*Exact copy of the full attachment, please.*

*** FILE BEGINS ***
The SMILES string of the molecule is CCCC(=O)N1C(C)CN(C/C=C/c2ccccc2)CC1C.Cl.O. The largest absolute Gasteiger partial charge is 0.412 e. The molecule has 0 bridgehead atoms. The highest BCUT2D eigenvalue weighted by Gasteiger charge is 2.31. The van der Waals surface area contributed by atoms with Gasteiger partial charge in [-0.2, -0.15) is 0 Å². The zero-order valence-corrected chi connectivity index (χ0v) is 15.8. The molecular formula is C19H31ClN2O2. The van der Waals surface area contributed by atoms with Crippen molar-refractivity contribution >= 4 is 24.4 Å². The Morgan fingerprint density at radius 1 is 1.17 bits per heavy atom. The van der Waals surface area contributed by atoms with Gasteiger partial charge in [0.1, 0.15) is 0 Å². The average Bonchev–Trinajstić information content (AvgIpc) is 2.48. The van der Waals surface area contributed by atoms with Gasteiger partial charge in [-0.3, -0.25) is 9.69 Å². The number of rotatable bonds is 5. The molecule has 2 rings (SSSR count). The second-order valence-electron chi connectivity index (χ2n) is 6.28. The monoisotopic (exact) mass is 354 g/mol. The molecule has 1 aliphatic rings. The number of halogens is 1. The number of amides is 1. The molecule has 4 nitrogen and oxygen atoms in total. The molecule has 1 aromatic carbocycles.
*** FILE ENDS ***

The SMILES string of the molecule is CCCC(=O)N1C(C)CN(C/C=C/c2ccccc2)CC1C.Cl.O. The largest absolute Gasteiger partial charge is 0.412 e. The molecule has 0 bridgehead atoms. The highest BCUT2D eigenvalue weighted by Gasteiger charge is 2.31. The van der Waals surface area contributed by atoms with Gasteiger partial charge in [-0.2, -0.15) is 0 Å². The zero-order valence-corrected chi connectivity index (χ0v) is 15.8. The molecular formula is C19H31ClN2O2. The van der Waals surface area contributed by atoms with Crippen molar-refractivity contribution >= 4 is 24.4 Å². The Morgan fingerprint density at radius 1 is 1.17 bits per heavy atom. The van der Waals surface area contributed by atoms with Gasteiger partial charge in [0.1, 0.15) is 0 Å². The average Bonchev–Trinajstić information content (AvgIpc) is 2.48. The van der Waals surface area contributed by atoms with Gasteiger partial charge in [-0.3, -0.25) is 9.69 Å². The number of rotatable bonds is 5. The molecule has 2 rings (SSSR count). The second-order valence-electron chi connectivity index (χ2n) is 6.28. The monoisotopic (exact) mass is 354 g/mol. The molecule has 1 aliphatic rings. The number of halogens is 1. The number of amides is 1. The molecule has 4 nitrogen and oxygen atoms in total. The molecule has 1 aromatic carbocycles.